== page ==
Ottawa condemns attacks in Jakarta amid reports Canadian is among the victims

Global Affairs Canada is investigating reports that a Canadian is among the victims in the Indonesian capital of Jakarta, after attacks involving multiple suicide bombers and gunmen that police say were affiliates of the Islamic State group.

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In a statement issued Thursday afternoon, Foreign Affairs Minister Stephane Dion said that the Canadian government is working with Indonesian authorities to confirm the identity of the victim killed in the attacks that began with an explosion at a Starbucks cafe in a busy shopping area.

"On behalf of all Canadians, I offer my heartfelt condolences to the families and friends of the victims and wish a speedy recovery to the wounded," he said in the statement. "Canada will continue to stand by Indonesia and co-operate in the fight against extremism."

The explosion at the Jakarta Starbucks led to a prolonged gun battle between gunmen and police Thursday, that lasted for approximately five hours. Police say, when it was over, all five attackers and two civilians – a Canadian and an Indonesian -- were dead. At least 20 others were injured.

Police Chief Maj.-Gen. Tito Karnavian said at a news conference that, after the suicide blast at the Starbucks, customers ran outside, where two gunmen opened fire.

At nearly the same time, two other suicide bombers attacked a nearby traffic police booth, killing an Indonesian man.

The country has been on edge for weeks following warnings that Islamic militants were planning something big. Backers of ISIS claimed responsibility for the attacks, although they claim to have used four suicide bombers, not three. A police spokesperson said all the attackers were identified as being affiliated with ISIS.

Following the attack, Ottawa updated its travel advisory for Indonesia, warning Canadians that they should exercise a “high degree of caution” there due to a “continuing threat of terrorist attacks” in the country.

Speaking to reporters in Waterloo, Ont., on Thursday, Prime Minister Justin Trudeau condemned the attacks and said Canadians’ “hearts go out to the people in Indonesia.”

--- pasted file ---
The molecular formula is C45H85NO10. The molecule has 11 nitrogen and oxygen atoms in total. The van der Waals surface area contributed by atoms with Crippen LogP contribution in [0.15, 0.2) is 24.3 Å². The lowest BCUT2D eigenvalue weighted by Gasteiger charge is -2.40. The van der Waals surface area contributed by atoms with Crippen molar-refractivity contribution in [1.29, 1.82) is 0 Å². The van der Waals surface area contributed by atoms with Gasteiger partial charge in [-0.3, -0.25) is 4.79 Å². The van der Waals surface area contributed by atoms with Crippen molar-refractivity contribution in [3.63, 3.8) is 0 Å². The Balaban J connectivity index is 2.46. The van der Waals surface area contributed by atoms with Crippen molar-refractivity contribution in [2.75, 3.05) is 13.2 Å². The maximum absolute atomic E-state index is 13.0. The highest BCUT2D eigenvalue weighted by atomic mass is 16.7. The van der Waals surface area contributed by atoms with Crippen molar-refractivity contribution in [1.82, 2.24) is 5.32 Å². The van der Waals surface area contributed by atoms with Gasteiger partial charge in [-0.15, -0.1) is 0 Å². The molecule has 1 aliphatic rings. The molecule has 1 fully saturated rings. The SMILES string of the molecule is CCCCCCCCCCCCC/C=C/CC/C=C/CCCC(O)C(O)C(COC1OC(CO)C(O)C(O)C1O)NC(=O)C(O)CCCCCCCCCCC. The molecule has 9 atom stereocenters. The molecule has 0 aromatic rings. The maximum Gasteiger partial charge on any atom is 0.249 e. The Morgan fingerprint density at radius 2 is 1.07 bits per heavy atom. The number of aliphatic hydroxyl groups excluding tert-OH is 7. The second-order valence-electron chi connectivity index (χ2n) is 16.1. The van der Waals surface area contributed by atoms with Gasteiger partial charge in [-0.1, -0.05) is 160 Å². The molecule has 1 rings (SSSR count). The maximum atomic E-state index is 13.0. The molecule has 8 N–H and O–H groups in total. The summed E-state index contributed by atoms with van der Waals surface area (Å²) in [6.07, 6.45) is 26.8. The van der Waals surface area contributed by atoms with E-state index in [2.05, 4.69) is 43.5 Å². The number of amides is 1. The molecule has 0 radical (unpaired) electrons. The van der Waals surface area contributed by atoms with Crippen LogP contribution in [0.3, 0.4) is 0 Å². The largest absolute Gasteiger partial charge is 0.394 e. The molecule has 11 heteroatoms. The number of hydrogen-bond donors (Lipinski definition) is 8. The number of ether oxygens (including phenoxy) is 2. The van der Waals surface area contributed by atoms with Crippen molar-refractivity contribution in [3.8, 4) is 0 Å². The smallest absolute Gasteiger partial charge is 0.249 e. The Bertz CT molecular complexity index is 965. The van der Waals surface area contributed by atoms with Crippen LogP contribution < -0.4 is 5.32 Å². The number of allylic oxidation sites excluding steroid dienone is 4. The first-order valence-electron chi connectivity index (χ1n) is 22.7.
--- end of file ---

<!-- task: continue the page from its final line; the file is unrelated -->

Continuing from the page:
He said Ottawa will be “supporting the Indonesian government” as necessary during the investigation and officials are following up on the reports of a Canadian victim.

Attack ripped through central business district

Jeremy Douglas, the UN Regional Representative for Southeast Asia, was travelling to a work meeting in a car Thursday when the first bomb went off.

"I was about 500 metres away," he told CTV's Canada AM from Jakarta. "We pulled to the front of the building, and as I got out the door, the second suicide bomber detonated. That was about 100 metres away.

"You could really feel it at that point … it was chaotic, so we rushed into the building."

Douglas said he heard a total of six explosions, and watched from his office as a gunfight unfolded in the streets below.

"We were watching it from upstairs… it was quite a scene," he said.

Douglas said the attack took place in the bustling central business district of Jakarta, where there are several international hotels, shopping malls and coffee shops.

He said he works out of Bangkok, but was in Jakarta to help craft a counter-terrorism strategy with government officials. "I just happened to be here at the wrong time," he said.

He said while Indonesia is generally a "very safe"country, there is an ever-present background threat due to groups that are sympathetic to al Qaeda and ISIS.

With files from The Canadian Press and The Associated Press



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